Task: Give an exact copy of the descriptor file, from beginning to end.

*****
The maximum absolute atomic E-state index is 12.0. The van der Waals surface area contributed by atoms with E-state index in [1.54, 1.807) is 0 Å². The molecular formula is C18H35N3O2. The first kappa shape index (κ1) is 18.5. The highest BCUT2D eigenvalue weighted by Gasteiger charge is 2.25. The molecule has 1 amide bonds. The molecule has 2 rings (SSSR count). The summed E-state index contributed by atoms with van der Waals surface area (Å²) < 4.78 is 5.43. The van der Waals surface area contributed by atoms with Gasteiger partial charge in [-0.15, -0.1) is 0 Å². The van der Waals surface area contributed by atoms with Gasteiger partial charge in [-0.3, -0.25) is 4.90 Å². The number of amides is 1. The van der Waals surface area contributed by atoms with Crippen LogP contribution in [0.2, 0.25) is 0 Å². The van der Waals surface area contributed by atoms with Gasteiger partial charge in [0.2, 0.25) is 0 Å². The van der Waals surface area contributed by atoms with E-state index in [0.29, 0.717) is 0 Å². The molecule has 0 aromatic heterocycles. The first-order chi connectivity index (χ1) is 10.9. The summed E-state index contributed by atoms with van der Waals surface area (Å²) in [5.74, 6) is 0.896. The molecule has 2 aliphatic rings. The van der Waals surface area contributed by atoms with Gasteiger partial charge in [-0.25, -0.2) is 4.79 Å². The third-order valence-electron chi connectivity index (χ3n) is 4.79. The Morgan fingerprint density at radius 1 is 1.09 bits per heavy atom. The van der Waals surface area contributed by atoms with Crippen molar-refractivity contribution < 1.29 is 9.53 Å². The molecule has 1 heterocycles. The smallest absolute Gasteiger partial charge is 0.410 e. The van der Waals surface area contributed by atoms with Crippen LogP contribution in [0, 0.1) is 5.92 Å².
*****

The maximum absolute atomic E-state index is 12.0. The van der Waals surface area contributed by atoms with E-state index in [1.54, 1.807) is 0 Å². The molecular formula is C18H35N3O2. The first kappa shape index (κ1) is 18.5. The highest BCUT2D eigenvalue weighted by Gasteiger charge is 2.25. The molecule has 1 amide bonds. The molecule has 2 rings (SSSR count). The summed E-state index contributed by atoms with van der Waals surface area (Å²) < 4.78 is 5.43. The van der Waals surface area contributed by atoms with Gasteiger partial charge in [-0.15, -0.1) is 0 Å². The van der Waals surface area contributed by atoms with Gasteiger partial charge in [-0.3, -0.25) is 4.90 Å². The number of amides is 1. The van der Waals surface area contributed by atoms with Crippen LogP contribution in [0.2, 0.25) is 0 Å². The van der Waals surface area contributed by atoms with Gasteiger partial charge in [0.2, 0.25) is 0 Å². The van der Waals surface area contributed by atoms with E-state index in [0.29, 0.717) is 0 Å². The molecule has 0 aromatic heterocycles. The first-order chi connectivity index (χ1) is 10.9. The summed E-state index contributed by atoms with van der Waals surface area (Å²) in [5.74, 6) is 0.896. The molecule has 2 aliphatic rings. The van der Waals surface area contributed by atoms with Gasteiger partial charge in [-0.25, -0.2) is 4.79 Å². The third-order valence-electron chi connectivity index (χ3n) is 4.79. The Morgan fingerprint density at radius 1 is 1.09 bits per heavy atom. The van der Waals surface area contributed by atoms with Crippen molar-refractivity contribution < 1.29 is 9.53 Å². The molecule has 1 heterocycles. The smallest absolute Gasteiger partial charge is 0.410 e. The van der Waals surface area contributed by atoms with Crippen LogP contribution in [0, 0.1) is 5.92 Å².